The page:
7) The Untold Legend of the Batman. Published in 1982, this paperback reprints all three issues of Untold Legend of the Batman mini-series from 1980 by Len Wein, Jim Aparo and John Byrne. This mini-series originally included 3 audiocassettes (one cassette to accompany each issue) that read the issue to you. This was the same mini-series that was a cereal give-away (albeit the issues were in a smaller format) in 1989. This paperback was reprinted a few times, and even more so with DC gearing up for the Batman film being released in 1989. This paperback was my greatest achievement as I convinced my parents it was a novel (why else it would be featured in a Scholastic book ordering brochure?) back in elementary school and they let me order it. My parents had a strict "we'll let you buy one book a month from the Scholastic ordering catalog, but it has to be a BOOK book. No sticker books, comic books (including Garfield) or Nintendo guide books." Thank you, TOR Books, for helping sneak this one by my parents. 

TOR released two other Batman-themed books in 1988: The Riddler's Riddle Book (contained no illustrations, just text) and the Joker's Joke Book (I'm guessing this had text and illustrations). As you can probably guess, I've never seen either of these in person:

These would been published about a year before the 1989 Batman film, so things were ramping up.

So why did TOR Books only publish six DC paperbacks? I'm guessing that DC's Special Blue Ribbon Digests and Best of DC Blue Ribbon Digests kind of made them obsolete. DC Digests cost less, were in full color and faithfully reprinted the original comic page onto a digest-sized page (even if you did need a magnifying glass to read the text sometimes). Meanwhile, the TOR Books were in black & white and used a panel redistribution method to make everything format nicely within the paperback (because size does matter), but it means they fit less content into soooooo many pages.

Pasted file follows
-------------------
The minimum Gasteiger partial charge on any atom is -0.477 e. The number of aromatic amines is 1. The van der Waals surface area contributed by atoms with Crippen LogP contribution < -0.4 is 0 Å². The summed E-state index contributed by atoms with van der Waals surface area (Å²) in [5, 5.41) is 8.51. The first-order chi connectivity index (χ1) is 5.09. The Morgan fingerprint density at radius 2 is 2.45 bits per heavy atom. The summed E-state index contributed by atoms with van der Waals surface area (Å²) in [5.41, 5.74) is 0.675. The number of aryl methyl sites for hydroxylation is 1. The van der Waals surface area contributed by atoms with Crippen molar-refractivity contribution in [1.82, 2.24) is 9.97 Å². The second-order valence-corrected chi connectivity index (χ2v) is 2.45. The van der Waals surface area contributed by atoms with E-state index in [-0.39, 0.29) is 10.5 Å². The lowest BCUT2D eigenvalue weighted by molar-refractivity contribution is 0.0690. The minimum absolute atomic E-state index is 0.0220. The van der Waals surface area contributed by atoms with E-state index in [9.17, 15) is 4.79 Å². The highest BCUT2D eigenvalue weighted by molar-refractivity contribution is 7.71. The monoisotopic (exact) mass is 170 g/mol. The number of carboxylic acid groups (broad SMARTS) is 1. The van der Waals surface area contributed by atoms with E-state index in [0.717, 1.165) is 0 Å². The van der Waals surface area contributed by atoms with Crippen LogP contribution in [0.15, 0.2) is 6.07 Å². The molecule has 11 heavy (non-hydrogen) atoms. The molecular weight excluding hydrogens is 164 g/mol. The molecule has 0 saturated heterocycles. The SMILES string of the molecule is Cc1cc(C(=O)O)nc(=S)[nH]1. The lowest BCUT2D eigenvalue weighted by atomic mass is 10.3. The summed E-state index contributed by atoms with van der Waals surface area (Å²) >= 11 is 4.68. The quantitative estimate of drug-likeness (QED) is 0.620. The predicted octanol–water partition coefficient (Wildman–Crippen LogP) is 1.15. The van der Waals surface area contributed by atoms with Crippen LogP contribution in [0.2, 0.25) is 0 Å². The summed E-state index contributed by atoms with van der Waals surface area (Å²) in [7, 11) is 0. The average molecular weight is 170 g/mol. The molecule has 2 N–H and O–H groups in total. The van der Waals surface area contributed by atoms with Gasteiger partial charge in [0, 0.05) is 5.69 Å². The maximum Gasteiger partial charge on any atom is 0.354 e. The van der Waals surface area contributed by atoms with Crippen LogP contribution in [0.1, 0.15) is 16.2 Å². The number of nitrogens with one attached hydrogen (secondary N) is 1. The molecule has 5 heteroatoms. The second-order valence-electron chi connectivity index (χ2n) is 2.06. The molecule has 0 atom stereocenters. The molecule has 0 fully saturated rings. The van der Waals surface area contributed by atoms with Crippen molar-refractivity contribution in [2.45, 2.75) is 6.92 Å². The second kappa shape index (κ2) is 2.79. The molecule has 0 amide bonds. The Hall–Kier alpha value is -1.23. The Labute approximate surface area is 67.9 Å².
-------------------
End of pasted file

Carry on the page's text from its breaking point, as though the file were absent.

A page from the comic book version of Untold Legend of The Batman...

...ended up looking like this in the TOR reprint paperback:

Photo source:

Finding these in near mint condition is going to be tricky; mass-market paperbacks were meant to be a  cheap form of disposable entertainment -- so they weren't built to last. If you were a collector, you would've bought the hardcover copy of the book.

Mass-market paperbacks were pocket-sized and meant to be stuck in your jacket pocket so you could read them while riding the city bus or subway. A comic book cleverly disguised as a paperback novel. I can't quite explain it, but any time I was flaunting one of these paperbacks in elementary school I felt like a badass for somehow finding a loophole in the system. Anytime I'm at a flea market or used book sale and I find one of these, I tend to pick it up just out of principle.

Keeping this in mind, most copies will have a bit of water damage, yellowing paper, chunks missing out of the cover, creased pages and tears in the interior -- so finding a near mint version of any of these might be a challenge and a little pricey. I've never stumbled upon a near mint copy.


FYI: For inquiring minds, TOR Books would go on to give Marvel the same treatment in 1990 with an Amazing Spider-Man black & white reprint paperback and an Incredible Hulk back & white reprint paperback. There may have been more, but these are the only two I know of.

1 comment:

  1. Until comic shops made it easier to track down back issues, this was the ONLY way I could read The Untold Legend of the Batman.